Cover image for Holding up more than half the sky : Chinese women garment workers in New York city, 1948-92
Title:
Holding up more than half the sky : Chinese women garment workers in New York city, 1948-92
Author:
Bao, Xiaolan.
Personal Author:
Publication Information:
Urbana : University of Illinois Press, [2001]

©2001
Physical Description:
xvi, 330 pages, 8 unnumbered pages of plates : illustrations, map ; 25 cm.
Language:
English
Geographic Term:
ISBN:
9780252026317
Format :
Book

Available:*

Library
Call Number
Material Type
Home Location
Status
Central Library HD6073.C6 U533 2001 Adult Non-Fiction Central Closed Stacks
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Summary

Summary

In 1982, twenty thousand Chinese-American garment workers-mostly women--went on strike in New York's Chinatown and forced every Chinese garment industry employer in the city to sign a union contract. In this pioneering study, Xiaolan Bao penetrates to the heart of Chinese-American society to explain how this militancy and organized protest, seemingly so at odds with traditional Chinese female behavior, came about.Bao conducted more than a hundred interviews, primarily with Chinese immigrant women who were working or had worked in the Chinatown garment shops and garment-related institutions in the city. Blending these poignant, often dramatic personal stories with a detailed history of the garment industry, Chinese immigrant labor, and the Chinese community in New York, Bao shows how the high rate of married women participating in wage-earning labor outside the home profoundly transformed family culture and with it the image and empowerment of Chinese-American women.Bao offers a complex and subtle discussion of the interplay of ethnic and class factors within the garment industry in New York City. She examines the exploitative paternalism, rooted in ethnic social and economic structures, by which operators sustained low wages and marginal working conditions. She also documents the uneasy relationship between the ILGWU and rank-and-file women garment workers whose claim to direct representation was essentially ignored by union leadership. Through the words of the women workers themselves, Bao shows how their changing positions within their families and within the workplace galvanized them to unite and stand up for themselves. Passionately told and prodigiously documented, 3Holding Up More Than Half the Sky is an important contribution to Asian-American history, labor history, and the history of women.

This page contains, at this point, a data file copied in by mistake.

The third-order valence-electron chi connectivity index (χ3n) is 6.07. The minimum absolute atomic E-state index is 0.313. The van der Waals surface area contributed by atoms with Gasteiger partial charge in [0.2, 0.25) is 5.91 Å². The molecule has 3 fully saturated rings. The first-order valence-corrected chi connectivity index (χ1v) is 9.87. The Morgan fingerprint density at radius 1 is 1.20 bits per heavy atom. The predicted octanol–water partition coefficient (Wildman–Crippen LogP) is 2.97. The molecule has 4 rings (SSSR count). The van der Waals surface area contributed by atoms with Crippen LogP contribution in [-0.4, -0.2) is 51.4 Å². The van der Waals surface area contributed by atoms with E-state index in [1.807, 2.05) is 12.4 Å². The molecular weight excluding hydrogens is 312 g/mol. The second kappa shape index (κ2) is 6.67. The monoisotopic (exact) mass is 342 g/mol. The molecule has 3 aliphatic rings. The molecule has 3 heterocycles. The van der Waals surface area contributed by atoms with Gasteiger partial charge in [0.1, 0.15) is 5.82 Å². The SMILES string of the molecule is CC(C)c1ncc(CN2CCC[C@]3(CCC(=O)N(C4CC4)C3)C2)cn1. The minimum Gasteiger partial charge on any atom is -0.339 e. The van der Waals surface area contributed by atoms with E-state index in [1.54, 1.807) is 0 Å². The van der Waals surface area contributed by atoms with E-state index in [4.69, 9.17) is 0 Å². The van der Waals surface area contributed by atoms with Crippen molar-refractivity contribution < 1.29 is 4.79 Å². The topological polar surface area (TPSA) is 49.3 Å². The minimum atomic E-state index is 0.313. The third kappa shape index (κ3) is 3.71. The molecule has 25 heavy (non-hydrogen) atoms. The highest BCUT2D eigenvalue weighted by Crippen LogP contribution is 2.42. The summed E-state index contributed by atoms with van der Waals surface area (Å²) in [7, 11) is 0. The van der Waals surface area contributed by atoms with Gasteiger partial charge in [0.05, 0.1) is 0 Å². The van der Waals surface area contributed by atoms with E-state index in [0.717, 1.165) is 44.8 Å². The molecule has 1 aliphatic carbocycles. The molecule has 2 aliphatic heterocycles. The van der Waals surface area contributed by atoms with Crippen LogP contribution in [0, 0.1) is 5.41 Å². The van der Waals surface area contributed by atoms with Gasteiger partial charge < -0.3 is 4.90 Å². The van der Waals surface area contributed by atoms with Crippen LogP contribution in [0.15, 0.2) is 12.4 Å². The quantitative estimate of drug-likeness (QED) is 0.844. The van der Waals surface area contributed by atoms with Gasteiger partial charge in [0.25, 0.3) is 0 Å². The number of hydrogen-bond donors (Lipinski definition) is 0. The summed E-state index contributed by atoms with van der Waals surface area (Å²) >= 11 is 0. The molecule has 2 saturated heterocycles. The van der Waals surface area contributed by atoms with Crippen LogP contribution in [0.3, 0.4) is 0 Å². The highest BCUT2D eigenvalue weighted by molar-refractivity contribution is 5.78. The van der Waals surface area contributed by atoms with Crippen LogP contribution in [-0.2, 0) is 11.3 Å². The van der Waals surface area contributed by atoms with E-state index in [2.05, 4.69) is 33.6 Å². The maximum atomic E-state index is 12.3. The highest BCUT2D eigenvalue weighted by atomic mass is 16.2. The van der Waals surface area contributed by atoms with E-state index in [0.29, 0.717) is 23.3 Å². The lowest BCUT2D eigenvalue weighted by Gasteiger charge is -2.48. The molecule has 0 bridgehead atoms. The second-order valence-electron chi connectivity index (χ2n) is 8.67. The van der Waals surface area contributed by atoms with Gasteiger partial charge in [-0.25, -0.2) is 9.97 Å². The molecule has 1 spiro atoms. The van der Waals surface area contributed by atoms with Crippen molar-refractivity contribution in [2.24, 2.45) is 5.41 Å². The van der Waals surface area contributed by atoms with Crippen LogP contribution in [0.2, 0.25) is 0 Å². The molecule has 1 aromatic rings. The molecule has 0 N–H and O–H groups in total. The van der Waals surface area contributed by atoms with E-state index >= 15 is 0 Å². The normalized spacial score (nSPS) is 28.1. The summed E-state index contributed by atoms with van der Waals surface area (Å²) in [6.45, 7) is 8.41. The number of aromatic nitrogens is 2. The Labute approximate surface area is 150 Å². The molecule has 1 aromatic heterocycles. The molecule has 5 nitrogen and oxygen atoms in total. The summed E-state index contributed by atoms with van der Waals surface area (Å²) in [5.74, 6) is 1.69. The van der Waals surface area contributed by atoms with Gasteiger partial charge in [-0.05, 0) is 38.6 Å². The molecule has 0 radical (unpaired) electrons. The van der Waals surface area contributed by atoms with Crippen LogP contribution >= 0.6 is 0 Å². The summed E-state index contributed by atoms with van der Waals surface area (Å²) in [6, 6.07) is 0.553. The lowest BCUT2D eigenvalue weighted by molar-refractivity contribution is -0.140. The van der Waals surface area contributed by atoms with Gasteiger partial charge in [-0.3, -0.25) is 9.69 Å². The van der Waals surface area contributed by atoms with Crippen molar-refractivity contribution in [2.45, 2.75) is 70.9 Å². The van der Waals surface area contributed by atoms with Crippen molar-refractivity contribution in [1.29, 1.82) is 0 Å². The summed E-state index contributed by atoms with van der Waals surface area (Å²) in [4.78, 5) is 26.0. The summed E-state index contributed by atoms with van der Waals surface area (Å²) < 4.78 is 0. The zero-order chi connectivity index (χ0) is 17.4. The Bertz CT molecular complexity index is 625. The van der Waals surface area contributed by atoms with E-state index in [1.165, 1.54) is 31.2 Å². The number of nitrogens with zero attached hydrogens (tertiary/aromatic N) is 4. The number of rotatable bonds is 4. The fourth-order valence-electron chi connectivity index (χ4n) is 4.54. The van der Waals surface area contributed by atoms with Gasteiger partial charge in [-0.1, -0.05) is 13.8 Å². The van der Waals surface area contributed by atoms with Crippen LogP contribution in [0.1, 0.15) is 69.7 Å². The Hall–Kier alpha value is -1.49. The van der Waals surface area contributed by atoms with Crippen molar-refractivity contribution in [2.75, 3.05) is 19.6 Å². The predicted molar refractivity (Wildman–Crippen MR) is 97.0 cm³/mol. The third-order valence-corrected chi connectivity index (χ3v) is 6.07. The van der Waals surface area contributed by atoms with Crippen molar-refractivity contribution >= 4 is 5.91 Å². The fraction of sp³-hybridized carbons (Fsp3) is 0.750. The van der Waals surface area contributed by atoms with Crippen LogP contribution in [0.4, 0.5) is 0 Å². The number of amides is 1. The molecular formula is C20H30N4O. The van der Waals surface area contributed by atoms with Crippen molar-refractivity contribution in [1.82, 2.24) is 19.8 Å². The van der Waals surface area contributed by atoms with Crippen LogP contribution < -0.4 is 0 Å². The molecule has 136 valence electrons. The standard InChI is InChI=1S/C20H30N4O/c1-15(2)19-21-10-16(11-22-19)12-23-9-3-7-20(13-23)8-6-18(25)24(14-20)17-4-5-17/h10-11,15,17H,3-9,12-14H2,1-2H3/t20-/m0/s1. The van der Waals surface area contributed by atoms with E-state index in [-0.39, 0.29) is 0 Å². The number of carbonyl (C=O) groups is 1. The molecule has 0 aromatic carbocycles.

Reviews 1

Choice Review

This study on immigrant Chinese women workers in the New York City garment industry adds to a growing list of good books published in the past decade on immigrant women workers in Los Angeles, San Francisco, and New York City, where most of the workers are concentrated. Bao (history, California State Univ., Long Beach) uses her formidable linguistic skills and insider perspective as a female Chinese immigrant who lived with worker families in Chinatown and herself worked briefly as a garment worker to make unique and significant contributions beyond the sweatshop debate and the impact of globalization. First and foremost, she provides a rich, sensitive, and very sympathetic portrait of the women workers from the immediate postwar years to the 1990s. Distilled from over 100 interviews designed to challenge the prevailing stereotype of passivity and unassimilability, the varied voices of several generations of garment workers are poignant, feisty, articulate, and analytical about their objective conditions and expressive about their subjectivities as workers, immigrants, wives, and mothers. The author provides a most detailed and nuanced history of these workers with the union (ILGWU), and argues for a new US labor history that does not privilege class over race/ethnicity and gender. Upper-division undergraduates and above. E. Hu-DeHart University of Colorado at Boulder


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